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By Saige Martin. November 1, 2011 - 6:25 pm
ISTANBUL — Sunday, Oct. 30 I was sound asleep with dreamy visions of thousands of protesters, vibrant anti-Wall Street posters and an electric energy in the streets.
At 7:30 a.m. I got a phone call, the number was blocked so I assumed it was something about the protest. I answered and was speaking to the emergency room receptionist at American Hospital in Istanbul.
I was summoned to the hospital as the ’emergency contact’ of one of my friends who was critically injured in a car accident early that morning.
Emotions were running high as I began contacting his family, and trying to assist the front desk with my extremely broken Turkish language skills.
At the same time, I was getting calls about the protest; people asking for directions, ideas for protesters and media outlets demanding more information.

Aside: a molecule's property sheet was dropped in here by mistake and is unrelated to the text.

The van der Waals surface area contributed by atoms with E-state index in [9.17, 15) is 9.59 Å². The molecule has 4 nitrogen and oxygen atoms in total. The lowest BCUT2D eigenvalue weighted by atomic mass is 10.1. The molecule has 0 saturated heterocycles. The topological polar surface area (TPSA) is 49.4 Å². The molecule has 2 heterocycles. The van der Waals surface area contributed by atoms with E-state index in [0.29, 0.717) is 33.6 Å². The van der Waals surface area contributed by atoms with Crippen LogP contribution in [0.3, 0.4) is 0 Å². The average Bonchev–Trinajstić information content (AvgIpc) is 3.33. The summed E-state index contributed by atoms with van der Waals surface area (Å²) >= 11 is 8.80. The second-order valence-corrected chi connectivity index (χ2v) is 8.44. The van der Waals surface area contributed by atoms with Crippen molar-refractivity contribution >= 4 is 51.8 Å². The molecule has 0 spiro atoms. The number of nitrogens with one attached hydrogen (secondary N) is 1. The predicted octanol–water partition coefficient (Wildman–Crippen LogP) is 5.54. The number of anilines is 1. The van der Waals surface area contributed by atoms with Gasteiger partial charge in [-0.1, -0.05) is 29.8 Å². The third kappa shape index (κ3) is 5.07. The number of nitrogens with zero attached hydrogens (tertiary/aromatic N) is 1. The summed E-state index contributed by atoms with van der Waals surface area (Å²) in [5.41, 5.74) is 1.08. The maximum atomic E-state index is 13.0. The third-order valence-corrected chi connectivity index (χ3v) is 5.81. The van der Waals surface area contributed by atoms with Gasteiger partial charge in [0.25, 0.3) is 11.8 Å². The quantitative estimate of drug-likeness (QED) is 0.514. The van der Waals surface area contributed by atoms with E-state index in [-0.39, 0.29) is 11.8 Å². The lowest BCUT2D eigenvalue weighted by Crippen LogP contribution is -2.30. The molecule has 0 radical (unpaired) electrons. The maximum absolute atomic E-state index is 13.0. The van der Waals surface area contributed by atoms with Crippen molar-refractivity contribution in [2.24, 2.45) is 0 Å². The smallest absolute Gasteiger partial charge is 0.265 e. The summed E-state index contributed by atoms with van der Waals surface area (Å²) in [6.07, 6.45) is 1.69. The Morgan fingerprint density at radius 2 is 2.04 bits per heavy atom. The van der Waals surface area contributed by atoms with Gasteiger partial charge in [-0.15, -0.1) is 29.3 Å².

I never made it to the rally. But 75 people did. Yeah, 75 people, you didn’t misread that number.
So on top of a badly injured friend, I was mortified that I wasn’t able to attend the rally that I started and created on Facebook.
During the last week of planning for the rally I had tried to integrate my priorities and ideas with another group that had tried to stage an Occupy Istanbul rally without success.
I started to feel my American ideas and opinions were out of place. I felt I shouldn’t be making the decisions that drove this protest. Turkey isn’t my country and my notion of tactics and strategies might not apply.
So I let this group run with their ideas and make their own movement.
The problem was that my intuition was right; these people were nice but had little experiencing in political organizing. They needed help.
Friends who attended the small rally on Sunday said they agreed with me. I think. Perhaps my biggest fear was being an arrogant American who overran everyone’s ideas.
However, I wish I had listened to my gut and owned my own project instead of letting other people run with it.
My mother was always right when she would say, ‘trust your gut.’